Well, it happened. Hertz is cleared to issue equity in bankruptcy on Friday, June 12. This is a monumental day (which I live tweeted the hearing process on my twitter for those interested). Companies issue equity all the time – why does anyone care that Hertz is issuing equity in bankruptcy.

To put it simply: because the equity is likely still worthless.

Now, I can back up. Hertz was already highly leveraged coming into the COVID19 crisis, but the economy was good. Perhaps Hertz could manage its way through its debt problem.

When people stopped traveling due to COVID19, that crushed demand for transportation, especially rental cars which are typically picked up at airports. In addition, the pressure on the economy meant that the “residual value” it receives for cars coming off lease was also diminished (i.e. used car sale prices went down).

Here is how Hertz described it in their bankruptcy filing:

Typically, when a company goes bankrupt, its stock will still be listed for a little bit of time, but it will not be worth anything. It will trade, but its  typically much smaller amounts. It is just waiting to be delisted.

There are a few exceptions to this such as W.R. Grace. Grace filed for bankruptcy because of growing asbestos liabilities, but did not have solvency issues. The equity continued to trade and had value. It had value because the value of the business after all liabilities were paid was still greater than zero. There aren’t many other cases I know of like this except maybe General Growth Properties, which Bill Ackman was involved in.

Another example is American Airlines when it last filed for bankruptcy. The equity was initially deemed to be zero, because unsecured creditors were not going to be made whole, but valuations moved up and that created equity value in bankruptcy.

So why is Hertz issuing equity in bankruptcy different?

First, it still seems pretty clear that the market is saying the bonds are not going to be made whole. Let’s look at the trading prices and also discuss the “waterfall.”

Here is a Hertz unsecured bond. You can see that pre-covid, investors essentially deemed it likely that Hertz would pay the money back and they would be made whole. These bonds traded from par to a low of 12 cents on the dollar, but some others traded as low as 9 (before bankruptcy, bonds that mature earlier than others are said to have temporal seniority – i.e. the company will try to take those bonds out first, so you at least have some chance or option value to make out better than later-maturing classes).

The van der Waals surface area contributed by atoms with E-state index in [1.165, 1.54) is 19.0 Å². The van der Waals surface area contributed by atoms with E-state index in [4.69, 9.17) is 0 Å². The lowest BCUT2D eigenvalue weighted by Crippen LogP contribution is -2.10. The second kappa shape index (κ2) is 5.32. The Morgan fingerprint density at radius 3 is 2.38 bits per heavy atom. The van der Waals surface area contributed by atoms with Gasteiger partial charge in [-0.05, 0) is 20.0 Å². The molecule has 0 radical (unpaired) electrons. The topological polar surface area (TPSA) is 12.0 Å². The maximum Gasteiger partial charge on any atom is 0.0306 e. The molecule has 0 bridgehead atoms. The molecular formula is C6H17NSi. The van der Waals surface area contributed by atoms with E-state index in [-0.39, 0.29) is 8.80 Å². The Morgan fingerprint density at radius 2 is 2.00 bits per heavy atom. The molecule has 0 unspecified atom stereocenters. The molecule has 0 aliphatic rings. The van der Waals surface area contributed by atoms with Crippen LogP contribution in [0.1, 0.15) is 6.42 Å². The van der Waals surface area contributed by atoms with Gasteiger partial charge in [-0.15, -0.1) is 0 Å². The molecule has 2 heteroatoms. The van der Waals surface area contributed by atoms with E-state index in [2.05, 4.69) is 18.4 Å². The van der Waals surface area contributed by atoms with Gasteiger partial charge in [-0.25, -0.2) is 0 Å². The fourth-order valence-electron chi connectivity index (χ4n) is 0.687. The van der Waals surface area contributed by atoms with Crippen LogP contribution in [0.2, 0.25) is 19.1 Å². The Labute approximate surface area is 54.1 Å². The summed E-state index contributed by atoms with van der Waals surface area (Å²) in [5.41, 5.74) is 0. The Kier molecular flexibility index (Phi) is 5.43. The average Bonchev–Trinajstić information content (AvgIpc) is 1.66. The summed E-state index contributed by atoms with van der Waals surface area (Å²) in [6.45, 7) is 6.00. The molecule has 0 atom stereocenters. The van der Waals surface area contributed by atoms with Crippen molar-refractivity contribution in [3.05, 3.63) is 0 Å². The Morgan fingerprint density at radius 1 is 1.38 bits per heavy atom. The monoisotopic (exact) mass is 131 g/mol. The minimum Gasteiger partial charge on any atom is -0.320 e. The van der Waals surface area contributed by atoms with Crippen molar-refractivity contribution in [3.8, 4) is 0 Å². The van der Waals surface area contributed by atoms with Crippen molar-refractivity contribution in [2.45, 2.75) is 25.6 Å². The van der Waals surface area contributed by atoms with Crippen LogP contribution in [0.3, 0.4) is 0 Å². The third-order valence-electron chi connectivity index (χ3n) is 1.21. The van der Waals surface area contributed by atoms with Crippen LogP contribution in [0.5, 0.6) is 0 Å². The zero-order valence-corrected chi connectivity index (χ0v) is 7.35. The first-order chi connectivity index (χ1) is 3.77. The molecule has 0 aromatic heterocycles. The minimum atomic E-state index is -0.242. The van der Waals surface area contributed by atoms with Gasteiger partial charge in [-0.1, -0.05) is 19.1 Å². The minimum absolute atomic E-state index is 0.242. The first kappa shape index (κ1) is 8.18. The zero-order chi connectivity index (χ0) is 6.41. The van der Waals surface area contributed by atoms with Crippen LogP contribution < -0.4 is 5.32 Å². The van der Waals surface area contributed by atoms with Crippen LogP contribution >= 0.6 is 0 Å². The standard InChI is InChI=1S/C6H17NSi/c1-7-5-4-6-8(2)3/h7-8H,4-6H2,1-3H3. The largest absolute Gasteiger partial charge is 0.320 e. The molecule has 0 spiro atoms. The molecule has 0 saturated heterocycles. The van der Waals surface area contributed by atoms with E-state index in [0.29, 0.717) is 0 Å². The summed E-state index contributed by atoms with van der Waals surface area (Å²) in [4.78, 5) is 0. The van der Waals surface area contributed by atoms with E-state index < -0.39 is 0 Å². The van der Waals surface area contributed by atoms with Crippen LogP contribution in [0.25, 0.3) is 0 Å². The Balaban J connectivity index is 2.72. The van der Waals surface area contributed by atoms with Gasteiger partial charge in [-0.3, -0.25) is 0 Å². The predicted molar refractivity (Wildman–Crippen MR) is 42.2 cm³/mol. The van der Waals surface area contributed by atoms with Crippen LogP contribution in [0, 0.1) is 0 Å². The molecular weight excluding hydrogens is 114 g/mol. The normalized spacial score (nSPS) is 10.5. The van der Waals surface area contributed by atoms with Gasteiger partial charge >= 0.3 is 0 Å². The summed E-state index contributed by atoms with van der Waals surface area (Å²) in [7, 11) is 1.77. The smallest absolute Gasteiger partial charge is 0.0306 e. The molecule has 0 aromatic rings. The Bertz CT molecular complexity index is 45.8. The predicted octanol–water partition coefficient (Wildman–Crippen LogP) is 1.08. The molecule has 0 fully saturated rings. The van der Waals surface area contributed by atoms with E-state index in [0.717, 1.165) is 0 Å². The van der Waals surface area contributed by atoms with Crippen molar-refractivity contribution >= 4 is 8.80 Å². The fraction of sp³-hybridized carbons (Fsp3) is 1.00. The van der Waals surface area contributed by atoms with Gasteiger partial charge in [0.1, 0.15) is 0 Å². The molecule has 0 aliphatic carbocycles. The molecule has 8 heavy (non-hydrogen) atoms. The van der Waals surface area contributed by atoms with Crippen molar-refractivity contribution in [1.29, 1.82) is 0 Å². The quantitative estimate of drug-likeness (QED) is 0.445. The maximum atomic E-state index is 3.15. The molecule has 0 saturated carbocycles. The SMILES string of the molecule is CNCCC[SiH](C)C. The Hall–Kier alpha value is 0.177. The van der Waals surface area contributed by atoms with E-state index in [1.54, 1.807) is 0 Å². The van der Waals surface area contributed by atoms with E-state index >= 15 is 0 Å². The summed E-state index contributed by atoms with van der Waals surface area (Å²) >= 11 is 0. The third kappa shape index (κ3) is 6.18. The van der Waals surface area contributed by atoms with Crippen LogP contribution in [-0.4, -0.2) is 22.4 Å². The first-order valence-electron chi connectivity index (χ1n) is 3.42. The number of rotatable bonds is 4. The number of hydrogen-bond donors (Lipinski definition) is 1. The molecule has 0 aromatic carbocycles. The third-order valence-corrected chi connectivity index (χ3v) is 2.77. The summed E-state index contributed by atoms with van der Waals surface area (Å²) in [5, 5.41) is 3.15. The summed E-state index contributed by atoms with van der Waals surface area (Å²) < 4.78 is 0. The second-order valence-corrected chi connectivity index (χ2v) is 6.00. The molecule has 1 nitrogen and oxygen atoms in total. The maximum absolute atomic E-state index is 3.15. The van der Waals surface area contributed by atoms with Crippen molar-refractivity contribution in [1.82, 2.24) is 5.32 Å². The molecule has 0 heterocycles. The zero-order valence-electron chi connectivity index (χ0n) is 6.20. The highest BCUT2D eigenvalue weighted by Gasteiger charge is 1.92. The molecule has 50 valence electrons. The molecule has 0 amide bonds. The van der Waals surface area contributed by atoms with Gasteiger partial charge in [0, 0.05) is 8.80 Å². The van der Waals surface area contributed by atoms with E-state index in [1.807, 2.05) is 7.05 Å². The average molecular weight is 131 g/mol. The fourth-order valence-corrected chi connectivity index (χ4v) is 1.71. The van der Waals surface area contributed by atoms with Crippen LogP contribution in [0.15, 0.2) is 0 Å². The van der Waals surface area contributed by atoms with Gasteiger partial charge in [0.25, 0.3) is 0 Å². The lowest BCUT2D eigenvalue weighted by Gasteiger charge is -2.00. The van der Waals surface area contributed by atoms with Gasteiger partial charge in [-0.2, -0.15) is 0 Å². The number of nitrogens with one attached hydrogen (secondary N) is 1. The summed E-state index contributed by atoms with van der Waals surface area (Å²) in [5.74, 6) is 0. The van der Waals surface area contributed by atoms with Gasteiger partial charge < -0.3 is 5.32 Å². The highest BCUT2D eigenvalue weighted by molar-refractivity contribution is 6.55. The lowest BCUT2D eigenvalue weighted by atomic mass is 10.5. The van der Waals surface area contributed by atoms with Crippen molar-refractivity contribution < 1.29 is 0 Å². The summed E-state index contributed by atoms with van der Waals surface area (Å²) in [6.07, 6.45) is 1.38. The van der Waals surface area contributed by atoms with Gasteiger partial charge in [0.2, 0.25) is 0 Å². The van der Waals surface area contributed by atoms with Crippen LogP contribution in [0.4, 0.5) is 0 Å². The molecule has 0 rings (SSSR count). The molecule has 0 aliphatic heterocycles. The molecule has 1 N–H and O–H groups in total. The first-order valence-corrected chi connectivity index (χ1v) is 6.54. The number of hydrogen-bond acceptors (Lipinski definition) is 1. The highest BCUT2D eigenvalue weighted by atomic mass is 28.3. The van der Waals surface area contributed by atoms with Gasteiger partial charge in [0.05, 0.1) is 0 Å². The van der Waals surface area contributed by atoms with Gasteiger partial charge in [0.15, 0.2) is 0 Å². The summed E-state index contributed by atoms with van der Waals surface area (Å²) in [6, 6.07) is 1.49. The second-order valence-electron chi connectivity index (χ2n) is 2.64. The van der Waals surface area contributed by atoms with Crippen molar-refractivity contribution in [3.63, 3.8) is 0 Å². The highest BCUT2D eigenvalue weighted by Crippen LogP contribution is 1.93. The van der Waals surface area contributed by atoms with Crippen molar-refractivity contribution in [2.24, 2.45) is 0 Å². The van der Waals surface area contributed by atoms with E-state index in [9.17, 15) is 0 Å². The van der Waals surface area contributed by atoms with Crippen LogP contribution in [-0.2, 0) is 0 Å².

Trading at 9-12 cents on the dollar means the bonds are saying that’s likely what their recovery in bankruptcy would be. Pretty simple – bond investors wouldn’t just sell a bond at 10 cents on the dollar for no reason. The coupon on these bonds was 6.25% too so the market with such a low price was implying in March and April already that they wouldn’t pay another coupon.

Here’s an example “waterfall” chart. It’s simplistic, but the point is to say, if there is no value after the secureds are paid off, senior unsecured creditors get nothing.

Here’s another way credit debt investors draw it out. I’m showing 3 scenarios that hopefully are self-explanatory enough:

This math is why it is so crazy to people that Hertz is issuing equity in bankruptcy.

Even with all the positive news (for creditors) that Hertz is issuing up to $1 BILLION in bankruptcy, the bonds are still at less than 50 cents on the dollar. That implies the bonds are still in the hole by 50%. So Hertz may raise a $1 billion of equity that may immediately be worthless.

The  thought that maybe issuing equity increases option value of the equity might be a little crazy too. At this point, it is still hard to argue that the unsecureds are going to be made whole here. Even if they rise to 65, 70 cents on the dollar that is still the case. The market started to improve for GGP from 2009 to 2010, but its bonds also snapped up to 100 cents on the dollar.

It also hard to say right now that the operating environment will improve in such a strong way that Hertz will increase in value. Valuations are conducted on a 5 year view anyway (i.e. no one is valuing Hertz solely on trough 2020 earnings – they essentially do a DCF) so it seems unlikely to me they aren’t already including some strong rebound next year.